Is this not [to be deduced from] our Mishnah, whereon R. Johanan commented. Providing it rests on something, whatever its size?1 You speak of [a] rolling [object]. replied he; [a] rolling [object] is not destined to rest; but this, since it is destined to rest,2 [I might argue that] though it did not come to rest, it is as though it had rested:3 therefore he informs us [that it is not so].
MISHNAH. IF ONE THROWS [AN OBJECT OVER A DISTANCE OF] FOUR CUBITS IN THE SEA, HE IS NOT LIABLE. IF THERE IS A WATER POOL. AND A PUBLIC ROAD TRAVERSES IT, AND ONE THROWS [AN OBJECT] FOUR CUBITS THEREIN. HE IS LIABLE. AND WHAT DEPTH CONSTITUTES A POOL? LESS THAN TEN HANDBREADTH.3 IF THERE IS A POOL OF WATER AND A PUBLIC ROAD TRAVERSES IT, AND ONE THROWS [AN OBJECT] FOUR CUBITS THEREIN,4 HE IS LIABLE.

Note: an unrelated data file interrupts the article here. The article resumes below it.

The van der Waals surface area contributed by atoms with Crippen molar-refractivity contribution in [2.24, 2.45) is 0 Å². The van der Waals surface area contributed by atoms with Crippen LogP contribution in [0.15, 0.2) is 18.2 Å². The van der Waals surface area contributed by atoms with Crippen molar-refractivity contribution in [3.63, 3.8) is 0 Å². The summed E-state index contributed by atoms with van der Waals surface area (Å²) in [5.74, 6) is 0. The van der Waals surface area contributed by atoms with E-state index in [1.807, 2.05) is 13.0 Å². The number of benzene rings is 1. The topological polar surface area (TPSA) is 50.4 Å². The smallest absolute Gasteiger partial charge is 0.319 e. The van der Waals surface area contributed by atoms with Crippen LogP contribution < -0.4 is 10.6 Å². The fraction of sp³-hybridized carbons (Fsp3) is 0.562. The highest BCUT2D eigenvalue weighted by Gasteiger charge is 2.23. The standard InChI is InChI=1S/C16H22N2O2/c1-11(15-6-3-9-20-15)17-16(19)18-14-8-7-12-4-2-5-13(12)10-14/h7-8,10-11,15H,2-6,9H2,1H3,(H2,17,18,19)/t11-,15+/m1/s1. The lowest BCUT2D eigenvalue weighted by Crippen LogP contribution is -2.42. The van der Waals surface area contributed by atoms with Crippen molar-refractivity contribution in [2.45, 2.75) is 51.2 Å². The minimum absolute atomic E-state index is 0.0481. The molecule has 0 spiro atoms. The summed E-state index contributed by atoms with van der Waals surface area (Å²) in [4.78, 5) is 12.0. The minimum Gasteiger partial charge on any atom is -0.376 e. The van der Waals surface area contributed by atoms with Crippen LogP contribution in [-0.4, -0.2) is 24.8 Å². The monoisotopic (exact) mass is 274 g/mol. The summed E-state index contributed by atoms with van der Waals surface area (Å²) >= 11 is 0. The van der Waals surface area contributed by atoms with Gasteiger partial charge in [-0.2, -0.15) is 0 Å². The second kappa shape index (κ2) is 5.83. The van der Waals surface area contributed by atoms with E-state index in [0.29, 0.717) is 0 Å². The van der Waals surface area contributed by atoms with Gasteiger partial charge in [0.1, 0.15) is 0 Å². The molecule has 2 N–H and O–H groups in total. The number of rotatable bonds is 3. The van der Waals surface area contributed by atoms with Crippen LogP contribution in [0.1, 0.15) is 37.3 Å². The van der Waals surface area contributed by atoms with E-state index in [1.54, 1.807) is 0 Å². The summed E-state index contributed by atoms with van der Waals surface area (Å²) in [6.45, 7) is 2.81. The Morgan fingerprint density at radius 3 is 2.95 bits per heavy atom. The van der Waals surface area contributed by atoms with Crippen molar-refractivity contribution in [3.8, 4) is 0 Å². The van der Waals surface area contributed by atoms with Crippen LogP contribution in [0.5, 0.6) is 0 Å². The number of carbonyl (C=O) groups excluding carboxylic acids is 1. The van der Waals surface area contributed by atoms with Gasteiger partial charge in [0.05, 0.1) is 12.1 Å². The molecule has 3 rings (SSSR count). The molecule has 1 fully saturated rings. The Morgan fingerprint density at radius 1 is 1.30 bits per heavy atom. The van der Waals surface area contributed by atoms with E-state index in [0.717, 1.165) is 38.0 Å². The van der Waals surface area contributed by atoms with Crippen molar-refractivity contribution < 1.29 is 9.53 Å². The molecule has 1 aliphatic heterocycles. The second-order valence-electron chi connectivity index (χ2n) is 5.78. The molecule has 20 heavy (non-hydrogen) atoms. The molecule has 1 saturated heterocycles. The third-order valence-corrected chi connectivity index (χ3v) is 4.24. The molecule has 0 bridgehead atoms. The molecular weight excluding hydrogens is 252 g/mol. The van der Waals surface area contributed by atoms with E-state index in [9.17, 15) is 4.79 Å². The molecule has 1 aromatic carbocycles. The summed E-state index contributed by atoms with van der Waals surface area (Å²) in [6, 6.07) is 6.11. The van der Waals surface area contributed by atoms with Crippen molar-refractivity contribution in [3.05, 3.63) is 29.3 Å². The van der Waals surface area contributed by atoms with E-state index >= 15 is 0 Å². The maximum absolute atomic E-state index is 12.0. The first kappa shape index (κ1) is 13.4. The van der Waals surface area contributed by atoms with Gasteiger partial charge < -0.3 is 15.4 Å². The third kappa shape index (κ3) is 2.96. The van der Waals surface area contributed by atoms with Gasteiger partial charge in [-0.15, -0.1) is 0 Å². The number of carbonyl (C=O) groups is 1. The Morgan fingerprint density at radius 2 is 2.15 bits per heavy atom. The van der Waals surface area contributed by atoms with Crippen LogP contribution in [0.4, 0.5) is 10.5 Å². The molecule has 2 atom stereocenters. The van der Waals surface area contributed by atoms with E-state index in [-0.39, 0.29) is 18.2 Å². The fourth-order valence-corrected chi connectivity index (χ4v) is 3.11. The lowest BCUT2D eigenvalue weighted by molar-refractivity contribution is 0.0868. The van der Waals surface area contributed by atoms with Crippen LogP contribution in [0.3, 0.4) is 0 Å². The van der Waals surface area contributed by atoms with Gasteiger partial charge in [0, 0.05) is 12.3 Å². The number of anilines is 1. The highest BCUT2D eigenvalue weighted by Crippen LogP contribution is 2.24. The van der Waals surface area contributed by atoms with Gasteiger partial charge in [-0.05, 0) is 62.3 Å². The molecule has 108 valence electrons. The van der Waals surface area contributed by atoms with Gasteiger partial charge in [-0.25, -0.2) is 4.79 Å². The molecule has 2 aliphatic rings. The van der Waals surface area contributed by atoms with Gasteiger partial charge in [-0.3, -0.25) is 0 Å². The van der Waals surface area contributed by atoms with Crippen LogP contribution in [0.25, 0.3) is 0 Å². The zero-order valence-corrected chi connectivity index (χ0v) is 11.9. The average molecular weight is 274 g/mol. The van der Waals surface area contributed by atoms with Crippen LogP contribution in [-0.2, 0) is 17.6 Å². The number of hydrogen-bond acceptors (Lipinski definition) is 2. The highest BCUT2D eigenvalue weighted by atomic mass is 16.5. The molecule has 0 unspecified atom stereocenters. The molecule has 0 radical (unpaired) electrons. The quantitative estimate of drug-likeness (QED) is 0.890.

GEMARA. One of the Rabbis said to Raba, As for 'traversing [mentioned] twice, that is well, [as] it informs us this: [i] traversing with difficulty is designated traversing;5 [ii] use with difficulty is not designated use.6 But why [state] POOL twice? — One refers to summer, and the other to winter, and both are necessary. For if only one were stated, I would say: That is only in summer, when it is the practice of people to walk therein to cool themselves; but in winter [it is] not [so]. And if we were informed [this] of winter, [I would say that] because they are mudstained they do not object;7 but in summer [it is] not [so]. Abaye said, They are necessary: I might argue, That is only where it [the pool] is not four cubits [across]; but where it is four cubits [across], one goes round it.8 R. Ashi said; They are necessary: I might argue, That is only where it [the pool] is four [across];9 but where it is not four, one steps over it.10 Now, R. Ashi is consistent with his opinion. For R. Ashi said: If one throws [an object] and it alights on the junction of a landing bridge.11 he is culpable, since many pass across it.12